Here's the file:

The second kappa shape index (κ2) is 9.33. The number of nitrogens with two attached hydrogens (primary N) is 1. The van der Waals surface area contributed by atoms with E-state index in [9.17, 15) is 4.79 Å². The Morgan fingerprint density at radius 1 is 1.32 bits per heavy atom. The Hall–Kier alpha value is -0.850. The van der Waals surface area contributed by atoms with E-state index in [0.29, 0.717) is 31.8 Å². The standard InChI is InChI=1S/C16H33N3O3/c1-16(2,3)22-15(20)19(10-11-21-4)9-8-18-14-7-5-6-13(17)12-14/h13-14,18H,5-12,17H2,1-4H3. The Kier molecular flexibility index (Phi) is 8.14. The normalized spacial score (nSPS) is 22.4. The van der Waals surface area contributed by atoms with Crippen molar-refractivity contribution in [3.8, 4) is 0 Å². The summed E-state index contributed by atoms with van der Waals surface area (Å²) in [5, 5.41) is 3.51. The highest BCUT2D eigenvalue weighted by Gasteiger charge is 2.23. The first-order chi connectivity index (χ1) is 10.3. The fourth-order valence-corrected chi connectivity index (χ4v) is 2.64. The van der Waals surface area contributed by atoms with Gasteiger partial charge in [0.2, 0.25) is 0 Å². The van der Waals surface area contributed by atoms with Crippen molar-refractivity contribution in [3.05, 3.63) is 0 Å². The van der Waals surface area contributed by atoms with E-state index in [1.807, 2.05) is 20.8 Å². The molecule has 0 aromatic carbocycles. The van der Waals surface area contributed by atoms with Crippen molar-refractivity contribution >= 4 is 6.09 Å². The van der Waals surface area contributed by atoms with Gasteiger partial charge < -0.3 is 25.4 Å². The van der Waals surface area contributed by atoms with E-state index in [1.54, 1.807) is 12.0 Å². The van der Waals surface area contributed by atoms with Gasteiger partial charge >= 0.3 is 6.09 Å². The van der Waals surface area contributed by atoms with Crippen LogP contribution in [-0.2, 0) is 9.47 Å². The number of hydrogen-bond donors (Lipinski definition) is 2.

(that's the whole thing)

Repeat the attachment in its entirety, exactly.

The second kappa shape index (κ2) is 9.33. The number of nitrogens with two attached hydrogens (primary N) is 1. The van der Waals surface area contributed by atoms with E-state index in [9.17, 15) is 4.79 Å². The Morgan fingerprint density at radius 1 is 1.32 bits per heavy atom. The Hall–Kier alpha value is -0.850. The van der Waals surface area contributed by atoms with E-state index in [0.29, 0.717) is 31.8 Å². The standard InChI is InChI=1S/C16H33N3O3/c1-16(2,3)22-15(20)19(10-11-21-4)9-8-18-14-7-5-6-13(17)12-14/h13-14,18H,5-12,17H2,1-4H3. The Kier molecular flexibility index (Phi) is 8.14. The normalized spacial score (nSPS) is 22.4. The van der Waals surface area contributed by atoms with Crippen molar-refractivity contribution in [3.8, 4) is 0 Å². The summed E-state index contributed by atoms with van der Waals surface area (Å²) in [5, 5.41) is 3.51. The highest BCUT2D eigenvalue weighted by Gasteiger charge is 2.23. The first-order chi connectivity index (χ1) is 10.3. The fourth-order valence-corrected chi connectivity index (χ4v) is 2.64. The van der Waals surface area contributed by atoms with Gasteiger partial charge in [0.2, 0.25) is 0 Å². The van der Waals surface area contributed by atoms with Crippen molar-refractivity contribution in [3.05, 3.63) is 0 Å². The van der Waals surface area contributed by atoms with E-state index in [1.807, 2.05) is 20.8 Å². The molecule has 0 aromatic carbocycles. The van der Waals surface area contributed by atoms with Crippen molar-refractivity contribution >= 4 is 6.09 Å². The van der Waals surface area contributed by atoms with Gasteiger partial charge < -0.3 is 25.4 Å². The van der Waals surface area contributed by atoms with E-state index in [1.54, 1.807) is 12.0 Å². The van der Waals surface area contributed by atoms with Gasteiger partial charge >= 0.3 is 6.09 Å². The van der Waals surface area contributed by atoms with Crippen LogP contribution in [-0.2, 0) is 9.47 Å². The number of hydrogen-bond donors (Lipinski definition) is 2.